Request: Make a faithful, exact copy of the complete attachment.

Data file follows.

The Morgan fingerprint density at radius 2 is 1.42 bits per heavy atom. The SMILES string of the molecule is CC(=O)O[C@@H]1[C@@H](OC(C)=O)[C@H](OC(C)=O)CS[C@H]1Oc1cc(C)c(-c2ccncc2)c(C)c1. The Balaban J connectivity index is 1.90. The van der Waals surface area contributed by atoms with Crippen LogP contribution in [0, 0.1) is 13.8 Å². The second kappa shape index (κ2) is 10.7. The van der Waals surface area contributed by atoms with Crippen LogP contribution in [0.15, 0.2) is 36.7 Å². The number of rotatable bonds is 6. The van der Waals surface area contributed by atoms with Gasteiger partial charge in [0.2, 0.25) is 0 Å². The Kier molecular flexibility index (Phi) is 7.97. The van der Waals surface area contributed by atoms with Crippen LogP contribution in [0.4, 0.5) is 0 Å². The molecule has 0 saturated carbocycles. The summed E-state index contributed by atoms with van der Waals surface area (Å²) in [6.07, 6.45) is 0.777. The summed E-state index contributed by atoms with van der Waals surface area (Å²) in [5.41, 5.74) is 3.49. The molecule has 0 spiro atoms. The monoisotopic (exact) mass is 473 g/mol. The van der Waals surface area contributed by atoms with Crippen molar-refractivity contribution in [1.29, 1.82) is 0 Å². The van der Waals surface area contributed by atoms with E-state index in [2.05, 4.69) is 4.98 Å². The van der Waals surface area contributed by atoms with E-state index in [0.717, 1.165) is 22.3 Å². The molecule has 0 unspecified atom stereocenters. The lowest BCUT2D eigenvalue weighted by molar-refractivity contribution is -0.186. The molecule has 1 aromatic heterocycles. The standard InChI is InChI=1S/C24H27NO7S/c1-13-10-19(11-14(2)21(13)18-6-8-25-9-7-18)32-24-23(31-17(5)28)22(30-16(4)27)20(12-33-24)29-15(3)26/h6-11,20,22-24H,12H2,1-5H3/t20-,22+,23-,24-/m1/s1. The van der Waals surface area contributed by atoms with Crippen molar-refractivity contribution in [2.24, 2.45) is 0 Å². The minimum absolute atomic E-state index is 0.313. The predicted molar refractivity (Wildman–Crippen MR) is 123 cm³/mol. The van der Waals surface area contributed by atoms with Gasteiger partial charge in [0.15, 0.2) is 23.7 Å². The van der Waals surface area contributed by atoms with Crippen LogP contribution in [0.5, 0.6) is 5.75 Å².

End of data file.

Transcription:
The Morgan fingerprint density at radius 2 is 1.42 bits per heavy atom. The SMILES string of the molecule is CC(=O)O[C@@H]1[C@@H](OC(C)=O)[C@H](OC(C)=O)CS[C@H]1Oc1cc(C)c(-c2ccncc2)c(C)c1. The Balaban J connectivity index is 1.90. The van der Waals surface area contributed by atoms with Crippen LogP contribution in [0, 0.1) is 13.8 Å². The second kappa shape index (κ2) is 10.7. The van der Waals surface area contributed by atoms with Crippen LogP contribution in [0.15, 0.2) is 36.7 Å². The number of rotatable bonds is 6. The van der Waals surface area contributed by atoms with Gasteiger partial charge in [0.2, 0.25) is 0 Å². The Kier molecular flexibility index (Phi) is 7.97. The van der Waals surface area contributed by atoms with Crippen LogP contribution in [0.4, 0.5) is 0 Å². The molecule has 0 saturated carbocycles. The summed E-state index contributed by atoms with van der Waals surface area (Å²) in [6.07, 6.45) is 0.777. The summed E-state index contributed by atoms with van der Waals surface area (Å²) in [5.41, 5.74) is 3.49. The molecule has 0 spiro atoms. The monoisotopic (exact) mass is 473 g/mol. The van der Waals surface area contributed by atoms with Crippen molar-refractivity contribution in [1.29, 1.82) is 0 Å². The van der Waals surface area contributed by atoms with E-state index in [2.05, 4.69) is 4.98 Å². The van der Waals surface area contributed by atoms with E-state index in [0.717, 1.165) is 22.3 Å². The molecule has 0 unspecified atom stereocenters. The lowest BCUT2D eigenvalue weighted by molar-refractivity contribution is -0.186. The molecule has 1 aromatic heterocycles. The standard InChI is InChI=1S/C24H27NO7S/c1-13-10-19(11-14(2)21(13)18-6-8-25-9-7-18)32-24-23(31-17(5)28)22(30-16(4)27)20(12-33-24)29-15(3)26/h6-11,20,22-24H,12H2,1-5H3/t20-,22+,23-,24-/m1/s1. The van der Waals surface area contributed by atoms with Crippen molar-refractivity contribution in [2.24, 2.45) is 0 Å². The minimum absolute atomic E-state index is 0.313. The predicted molar refractivity (Wildman–Crippen MR) is 123 cm³/mol. The van der Waals surface area contributed by atoms with Gasteiger partial charge in [0.15, 0.2) is 23.7 Å². The van der Waals surface area contributed by atoms with Crippen LogP contribution in [0.5, 0.6) is 5.75 Å².